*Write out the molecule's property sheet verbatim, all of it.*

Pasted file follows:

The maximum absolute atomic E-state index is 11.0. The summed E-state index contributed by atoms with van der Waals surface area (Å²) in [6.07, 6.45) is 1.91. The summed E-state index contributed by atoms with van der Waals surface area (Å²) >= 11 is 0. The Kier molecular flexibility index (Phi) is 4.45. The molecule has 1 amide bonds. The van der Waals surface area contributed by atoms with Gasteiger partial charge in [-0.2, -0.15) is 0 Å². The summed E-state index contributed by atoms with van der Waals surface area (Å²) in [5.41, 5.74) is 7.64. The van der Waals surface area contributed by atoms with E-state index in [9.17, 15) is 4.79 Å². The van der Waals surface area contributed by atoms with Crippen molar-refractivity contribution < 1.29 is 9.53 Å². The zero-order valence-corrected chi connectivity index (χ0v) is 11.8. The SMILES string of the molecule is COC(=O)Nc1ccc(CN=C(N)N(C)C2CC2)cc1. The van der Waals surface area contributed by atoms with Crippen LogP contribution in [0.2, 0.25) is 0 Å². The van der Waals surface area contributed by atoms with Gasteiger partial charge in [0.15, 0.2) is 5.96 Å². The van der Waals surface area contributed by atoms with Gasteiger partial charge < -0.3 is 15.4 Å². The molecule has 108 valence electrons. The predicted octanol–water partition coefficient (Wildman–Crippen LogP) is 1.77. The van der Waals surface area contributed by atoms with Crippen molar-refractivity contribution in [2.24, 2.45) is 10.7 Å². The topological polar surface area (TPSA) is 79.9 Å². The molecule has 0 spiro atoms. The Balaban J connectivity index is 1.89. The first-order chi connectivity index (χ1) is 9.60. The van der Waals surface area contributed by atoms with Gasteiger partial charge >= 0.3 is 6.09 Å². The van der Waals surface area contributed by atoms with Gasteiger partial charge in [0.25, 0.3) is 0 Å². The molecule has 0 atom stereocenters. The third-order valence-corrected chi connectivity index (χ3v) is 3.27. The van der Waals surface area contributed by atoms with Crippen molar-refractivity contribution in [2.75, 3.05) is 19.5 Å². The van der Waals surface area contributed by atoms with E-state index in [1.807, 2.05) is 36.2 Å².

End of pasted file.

The maximum absolute atomic E-state index is 11.0. The summed E-state index contributed by atoms with van der Waals surface area (Å²) in [6.07, 6.45) is 1.91. The summed E-state index contributed by atoms with van der Waals surface area (Å²) >= 11 is 0. The Kier molecular flexibility index (Phi) is 4.45. The molecule has 1 amide bonds. The van der Waals surface area contributed by atoms with Gasteiger partial charge in [-0.2, -0.15) is 0 Å². The summed E-state index contributed by atoms with van der Waals surface area (Å²) in [5.41, 5.74) is 7.64. The van der Waals surface area contributed by atoms with E-state index in [9.17, 15) is 4.79 Å². The van der Waals surface area contributed by atoms with Crippen molar-refractivity contribution < 1.29 is 9.53 Å². The zero-order valence-corrected chi connectivity index (χ0v) is 11.8. The SMILES string of the molecule is COC(=O)Nc1ccc(CN=C(N)N(C)C2CC2)cc1. The van der Waals surface area contributed by atoms with Crippen LogP contribution in [0.2, 0.25) is 0 Å². The van der Waals surface area contributed by atoms with Gasteiger partial charge in [0.15, 0.2) is 5.96 Å². The van der Waals surface area contributed by atoms with Gasteiger partial charge < -0.3 is 15.4 Å². The molecule has 108 valence electrons. The predicted octanol–water partition coefficient (Wildman–Crippen LogP) is 1.77. The van der Waals surface area contributed by atoms with Crippen molar-refractivity contribution in [2.24, 2.45) is 10.7 Å². The topological polar surface area (TPSA) is 79.9 Å². The molecule has 0 spiro atoms. The Balaban J connectivity index is 1.89. The first-order chi connectivity index (χ1) is 9.60. The van der Waals surface area contributed by atoms with Gasteiger partial charge >= 0.3 is 6.09 Å². The van der Waals surface area contributed by atoms with Gasteiger partial charge in [0.25, 0.3) is 0 Å². The molecule has 0 atom stereocenters. The third-order valence-corrected chi connectivity index (χ3v) is 3.27. The van der Waals surface area contributed by atoms with Crippen molar-refractivity contribution in [2.75, 3.05) is 19.5 Å². The van der Waals surface area contributed by atoms with E-state index in [1.807, 2.05) is 36.2 Å².